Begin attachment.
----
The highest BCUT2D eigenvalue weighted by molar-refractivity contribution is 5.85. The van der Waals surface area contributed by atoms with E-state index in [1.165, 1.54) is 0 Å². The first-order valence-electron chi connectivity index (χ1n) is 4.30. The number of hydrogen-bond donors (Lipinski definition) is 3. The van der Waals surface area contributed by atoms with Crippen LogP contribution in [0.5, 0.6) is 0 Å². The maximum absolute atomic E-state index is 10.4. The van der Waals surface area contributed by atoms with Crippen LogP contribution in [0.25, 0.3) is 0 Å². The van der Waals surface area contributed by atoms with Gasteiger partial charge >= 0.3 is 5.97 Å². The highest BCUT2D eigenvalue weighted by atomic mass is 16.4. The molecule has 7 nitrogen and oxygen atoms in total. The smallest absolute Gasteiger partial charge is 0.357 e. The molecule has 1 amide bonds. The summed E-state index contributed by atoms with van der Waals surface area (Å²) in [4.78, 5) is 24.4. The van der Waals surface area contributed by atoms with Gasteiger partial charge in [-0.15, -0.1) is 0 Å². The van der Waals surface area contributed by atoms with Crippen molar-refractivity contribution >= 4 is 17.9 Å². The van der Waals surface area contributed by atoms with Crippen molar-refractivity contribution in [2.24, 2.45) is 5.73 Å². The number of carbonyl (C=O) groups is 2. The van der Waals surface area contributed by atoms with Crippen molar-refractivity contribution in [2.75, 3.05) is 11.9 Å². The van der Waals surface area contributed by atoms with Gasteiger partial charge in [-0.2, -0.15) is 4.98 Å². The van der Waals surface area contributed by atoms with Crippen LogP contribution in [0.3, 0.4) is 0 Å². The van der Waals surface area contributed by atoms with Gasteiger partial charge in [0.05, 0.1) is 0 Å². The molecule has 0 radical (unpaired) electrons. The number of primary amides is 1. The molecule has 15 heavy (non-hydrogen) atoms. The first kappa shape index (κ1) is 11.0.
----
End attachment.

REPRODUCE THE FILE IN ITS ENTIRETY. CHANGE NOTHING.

The highest BCUT2D eigenvalue weighted by molar-refractivity contribution is 5.85. The van der Waals surface area contributed by atoms with E-state index in [1.165, 1.54) is 0 Å². The first-order valence-electron chi connectivity index (χ1n) is 4.30. The number of hydrogen-bond donors (Lipinski definition) is 3. The van der Waals surface area contributed by atoms with Crippen LogP contribution in [0.5, 0.6) is 0 Å². The maximum absolute atomic E-state index is 10.4. The van der Waals surface area contributed by atoms with Crippen LogP contribution in [0.25, 0.3) is 0 Å². The van der Waals surface area contributed by atoms with Gasteiger partial charge >= 0.3 is 5.97 Å². The highest BCUT2D eigenvalue weighted by atomic mass is 16.4. The molecule has 7 nitrogen and oxygen atoms in total. The smallest absolute Gasteiger partial charge is 0.357 e. The molecule has 1 amide bonds. The summed E-state index contributed by atoms with van der Waals surface area (Å²) in [4.78, 5) is 24.4. The van der Waals surface area contributed by atoms with Gasteiger partial charge in [-0.15, -0.1) is 0 Å². The van der Waals surface area contributed by atoms with Crippen molar-refractivity contribution >= 4 is 17.9 Å². The van der Waals surface area contributed by atoms with Crippen molar-refractivity contribution in [2.24, 2.45) is 5.73 Å². The number of carbonyl (C=O) groups is 2. The van der Waals surface area contributed by atoms with Crippen molar-refractivity contribution in [2.75, 3.05) is 11.9 Å². The van der Waals surface area contributed by atoms with Gasteiger partial charge in [-0.2, -0.15) is 4.98 Å². The van der Waals surface area contributed by atoms with Crippen LogP contribution in [0.3, 0.4) is 0 Å². The van der Waals surface area contributed by atoms with Gasteiger partial charge in [0.05, 0.1) is 0 Å². The molecule has 0 radical (unpaired) electrons. The number of primary amides is 1. The molecule has 15 heavy (non-hydrogen) atoms. The first kappa shape index (κ1) is 11.0.